We carried the woman in her chair into the back of the truck. Inside, I asked her her story. With the typical flat, matter of fact affect that is so common amongst our patients -- a protective mechanism, I assume, to limit the power of the torturous memory -- she described that she was a restaurant owner, and the wall of her business collapsed upon her during the earthquake, pinning her for five days under the rubble. Five days of agony, leading ultimately to amputation and severe disability.

We drove this woman, along with two other patients with poorly healing fractures, to a volunteer medical organization called Merlin late in the afternoon. Merlin arrived in Port au Prince within the first weeks of the earthquake, providing volunteer orthopedists and plastic surgeons. They operate out of green canvas tents set up on an old tennis court in the center of the city. There, I met with Mister Andrew, a retired orthopedic surgeon from England. "Mister", he had educated me, is the title for surgeons in England, not "Doctor". He is, like so many here, something of a character; a gangly old chap with thinning grey hair, glasses falling down to the tip of his nose, a giant floppy safari hat to protect his pale British skin from the blazing Haitian heat, and occasionally seen wandering through the tents with a fragile china tea cup with a saucer. A brilliant mind, with a golden heart. The days of long hours wear on his face.

I shook his hand and sheepishly began, "I know it's late, Mister Andrew, but we've found three patients on the street today who need x-rays." The doctors at Merlin have a curfew, and are forced to be out of their tents and back to secure housing by sundown due to safety concerns; at night, the tents and patients are watched over by local Haitian staff and security guards. As I spoke, the sky was turning a pale orange, as the sun threatened to drop below the horizon.

"Bring them in," he said, without a blink of an eye.

I described each patient's scenario. Under the fluoroscopy of his mobile C-arm x-ray, each fracture revealed itself to be a shattered mess, non-healing despite 10 weeks in splints.

"I'm leaving in three days," he said, "and we have no plan for replacing me as an orthopedist."

My heart sank. What will we do, without an orthopod in the coming weeks?

"All of these patients need surgery," he continued.

"Okay," I said hesitantly, "What shall we do?"

"Well, you'll leave them all with me, and I'll fix them all before I go."

Perhaps you don't know how generous and selfless this man's offer was. A man old enough, and currently appearing tired enough, to be your grandpa. Operating in a stuffy canvas tent under the blazing Haitian sun. With years of practical experience, doing orthopedics long before the fancy modern technologies we now enjoy. An offer beyond generosity.

"It won't be easy, though. Ten weeks from the injury...with some calcification setting won't be easy," he said, shaking is head.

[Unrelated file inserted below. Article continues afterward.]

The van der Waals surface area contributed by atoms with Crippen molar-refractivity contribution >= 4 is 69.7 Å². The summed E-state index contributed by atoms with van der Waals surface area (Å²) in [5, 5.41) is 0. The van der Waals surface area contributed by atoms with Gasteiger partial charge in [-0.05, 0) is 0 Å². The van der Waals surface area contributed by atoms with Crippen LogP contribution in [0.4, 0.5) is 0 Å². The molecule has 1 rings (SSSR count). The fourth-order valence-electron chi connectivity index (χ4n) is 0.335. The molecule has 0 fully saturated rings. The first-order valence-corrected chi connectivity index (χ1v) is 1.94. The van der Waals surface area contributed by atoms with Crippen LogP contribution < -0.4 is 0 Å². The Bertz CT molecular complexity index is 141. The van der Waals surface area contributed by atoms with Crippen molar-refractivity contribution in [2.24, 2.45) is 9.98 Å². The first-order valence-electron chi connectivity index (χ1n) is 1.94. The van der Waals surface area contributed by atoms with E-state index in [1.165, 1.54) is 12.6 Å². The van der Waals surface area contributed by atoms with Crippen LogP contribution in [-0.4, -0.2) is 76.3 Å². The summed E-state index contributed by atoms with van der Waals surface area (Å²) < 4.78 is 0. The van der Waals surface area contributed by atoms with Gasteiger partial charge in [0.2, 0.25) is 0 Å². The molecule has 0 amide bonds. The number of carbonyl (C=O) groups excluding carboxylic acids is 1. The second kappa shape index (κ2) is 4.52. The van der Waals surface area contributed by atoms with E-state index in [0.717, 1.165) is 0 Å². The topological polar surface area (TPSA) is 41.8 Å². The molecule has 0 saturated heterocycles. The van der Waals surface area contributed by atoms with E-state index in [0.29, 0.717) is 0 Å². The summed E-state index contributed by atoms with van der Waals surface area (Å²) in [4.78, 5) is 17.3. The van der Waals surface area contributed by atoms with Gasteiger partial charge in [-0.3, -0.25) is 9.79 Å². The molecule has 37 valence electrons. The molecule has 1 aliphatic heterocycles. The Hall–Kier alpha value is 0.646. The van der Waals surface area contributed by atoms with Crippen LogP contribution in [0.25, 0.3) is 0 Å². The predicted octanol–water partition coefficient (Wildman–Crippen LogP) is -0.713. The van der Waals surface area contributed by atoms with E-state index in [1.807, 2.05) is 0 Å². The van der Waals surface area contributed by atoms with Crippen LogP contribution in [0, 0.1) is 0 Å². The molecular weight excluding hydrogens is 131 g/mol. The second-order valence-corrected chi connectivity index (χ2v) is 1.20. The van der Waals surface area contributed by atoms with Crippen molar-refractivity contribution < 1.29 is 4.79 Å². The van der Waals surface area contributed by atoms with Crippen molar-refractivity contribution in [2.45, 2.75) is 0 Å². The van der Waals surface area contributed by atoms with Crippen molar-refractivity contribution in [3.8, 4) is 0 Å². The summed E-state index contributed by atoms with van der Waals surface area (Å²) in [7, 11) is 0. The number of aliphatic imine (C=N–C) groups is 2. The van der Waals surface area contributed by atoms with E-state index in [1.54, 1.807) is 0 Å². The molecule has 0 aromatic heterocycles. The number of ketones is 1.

"Wow, thanks," I said. "I'm so grateful. We'll take them back from you right after surgery." Then, "If we didn't do the surgery," I asked, as I looked at his tired face. "What would happen?"

He laughed, shaking his head, "Well," he pondered. "I imagine nobody knows. I've never left fractures like this to heal on their own. You just don't do it. This is unprecedented. I wouldn't be the one doing a clinical trial, leaving these people without surgery to see how they fare. It's just unprescendented."

So, we left our patients, including our lady and her metal chair, with Mister Andrew, the grandfatherly safari-bound orthopod from Britain. She couldn't be in better, caring, experienced hands.

And when he is finished, we will take her back to our hospital, tend to her incisions, give her crutches, and teach her to walk again. And find her her a cherished "faux pie". So that she can reenter society, standing tall like the woman she once was.

How many more of these patients are out there in the city, unhealed after ten weeks of suffering?

What will we do when the orthopedists go away?

This crisis is no where near resolved.

Thank you, Mister Andrew, for your amazing generosity of time, knowledge and compassion.

Did I mention that, with each patient, he pulls out a colorful hand made spiral "lolly" from a candystore back from his home town in England, that he carried to Haiti on his back with his medical tools? "Who was a good girl today," he smiles as he leans over and hands one to our woman.

She takes it hesitantly, and her guarded eyes open, and she smiles at his grandfatherly form.

"Well, allrighty," he says, then turns and shakes my hand. He meets my eyes over the glasses that fall to the tip of his nose. "Thank you for what you do," he says with great seriousness.

"Are you kidding?" I reply. "No, Mr. Andrew. Thank YOU."

Monday, March 22, 2010

I Have One Word for You: Plastic

I must get this off of my mind.

There is a wall of garbage in the streams and waterways of the slums of Port au Prince, which floats up after large rainstorms and spills out onto the streets and walkways. This garbage is largely plastic bottles and Styrofoam. I'm not talking a few bottles. Or a few Styrofoam plates. I'm talking thousands and thousands and thousands.